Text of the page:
Pre-Processing – This step helps in cleaning the neurophysiological signals from noise. High-pass and low-pass filters are applied to the data to fine-tune the frequencies generated through the signals such that they can be digitized.
Feature Extraction – The signals are analyzed and the ones carrying potential information are extracted. Since EEG signals are highly complex, critical processing algorithms are run on the signals to retrieve the necessary information corresponding to the user’s intent. The signal features extracted can be in the time domain or frequency domain. Some common signal features used in BCI systems are- frequency power spectra and amplitudes.
Feature Classification – Once the signal features are extracted and amplified to produce mostly clean signal data, the signal data is run under classification algorithms. Using machine learning, the classifier is trained to recognize which features are required and related to a particular class which further helps in classifying the type of mental task the subject is performing.
Feature Translation – This next step is accomplished using translation algorithms, which help in converting the retrieved signal features into machine commands that further produce the desired output of a functioning device. The developed translation algorithms are dynamic that adapt to the continuous change of the signal features and also ensure that the range of extracted signal features from the user covers the range of device control.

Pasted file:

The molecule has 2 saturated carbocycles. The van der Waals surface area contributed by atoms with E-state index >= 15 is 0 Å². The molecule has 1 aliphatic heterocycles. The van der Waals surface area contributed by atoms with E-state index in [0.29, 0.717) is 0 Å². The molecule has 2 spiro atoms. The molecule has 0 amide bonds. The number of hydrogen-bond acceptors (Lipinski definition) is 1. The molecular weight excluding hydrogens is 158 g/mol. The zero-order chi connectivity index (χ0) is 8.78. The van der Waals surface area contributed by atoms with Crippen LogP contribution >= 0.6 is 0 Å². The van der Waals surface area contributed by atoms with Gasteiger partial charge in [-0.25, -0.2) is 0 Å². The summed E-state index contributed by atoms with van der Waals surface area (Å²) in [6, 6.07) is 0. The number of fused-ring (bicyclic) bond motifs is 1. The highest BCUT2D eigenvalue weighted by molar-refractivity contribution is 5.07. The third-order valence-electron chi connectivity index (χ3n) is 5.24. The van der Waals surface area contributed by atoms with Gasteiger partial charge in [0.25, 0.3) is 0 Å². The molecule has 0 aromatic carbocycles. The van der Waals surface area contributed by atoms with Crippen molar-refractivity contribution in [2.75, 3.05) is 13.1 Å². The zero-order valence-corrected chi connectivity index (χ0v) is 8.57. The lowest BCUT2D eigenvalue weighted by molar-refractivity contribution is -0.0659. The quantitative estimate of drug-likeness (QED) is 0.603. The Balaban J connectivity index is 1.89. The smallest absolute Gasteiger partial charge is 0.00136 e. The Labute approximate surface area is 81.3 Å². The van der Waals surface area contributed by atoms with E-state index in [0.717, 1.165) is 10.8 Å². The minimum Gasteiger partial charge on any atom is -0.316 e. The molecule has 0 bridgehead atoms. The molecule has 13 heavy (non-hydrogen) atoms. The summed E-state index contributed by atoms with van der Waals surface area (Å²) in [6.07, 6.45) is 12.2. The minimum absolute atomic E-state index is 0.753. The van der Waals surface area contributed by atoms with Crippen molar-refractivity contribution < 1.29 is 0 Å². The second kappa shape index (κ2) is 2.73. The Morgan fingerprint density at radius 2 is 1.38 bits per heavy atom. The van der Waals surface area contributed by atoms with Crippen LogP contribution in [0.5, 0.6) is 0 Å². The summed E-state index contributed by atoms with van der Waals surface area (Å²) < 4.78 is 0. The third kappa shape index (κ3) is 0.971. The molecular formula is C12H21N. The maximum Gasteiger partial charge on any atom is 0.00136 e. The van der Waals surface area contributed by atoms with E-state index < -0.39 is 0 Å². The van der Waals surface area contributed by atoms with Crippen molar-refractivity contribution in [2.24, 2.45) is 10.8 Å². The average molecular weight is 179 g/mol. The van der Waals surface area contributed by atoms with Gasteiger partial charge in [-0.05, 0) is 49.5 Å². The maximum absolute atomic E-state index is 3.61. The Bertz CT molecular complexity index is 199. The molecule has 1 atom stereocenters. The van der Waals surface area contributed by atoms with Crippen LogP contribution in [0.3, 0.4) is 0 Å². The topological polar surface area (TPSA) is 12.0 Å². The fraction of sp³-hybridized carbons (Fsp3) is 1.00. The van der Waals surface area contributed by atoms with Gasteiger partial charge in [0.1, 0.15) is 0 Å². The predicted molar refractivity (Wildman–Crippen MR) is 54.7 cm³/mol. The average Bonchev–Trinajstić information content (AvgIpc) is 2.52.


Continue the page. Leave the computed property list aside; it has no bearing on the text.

Output Devices – As a final step, the signal features are extracted and the results translated into commands that operate an external device. Some possible use cases include- controlling the movement of a paralyzed arm through a neuroprosthetic, manipulating a robotic arm, communicating through a computer screen, etc.
Types of Brain-Computer Interface
The Brain-Computer Interface output accuracy depends on the method used to capture the neurophysiological signals emitted from neurons. A BCI system does not read minds but rather acquires electrophysiological signals, analyzes them, and translates them into commands which are then relayed to machines to perform the desired task. Let us look at some ways brain signals are retrieved for processing in a BCI system.
Non-Invasive Brain-Computer Interface
Non-Invasive method of signal capturing works without any intrusive procedures and the user doesn’t require surgery for its placement. It works on the principle of electroencephalography (EEG) which is used to monitor and analyze brain signals. Multiple electrodes are attached to the subject’s scalp, touching the upper part of the head.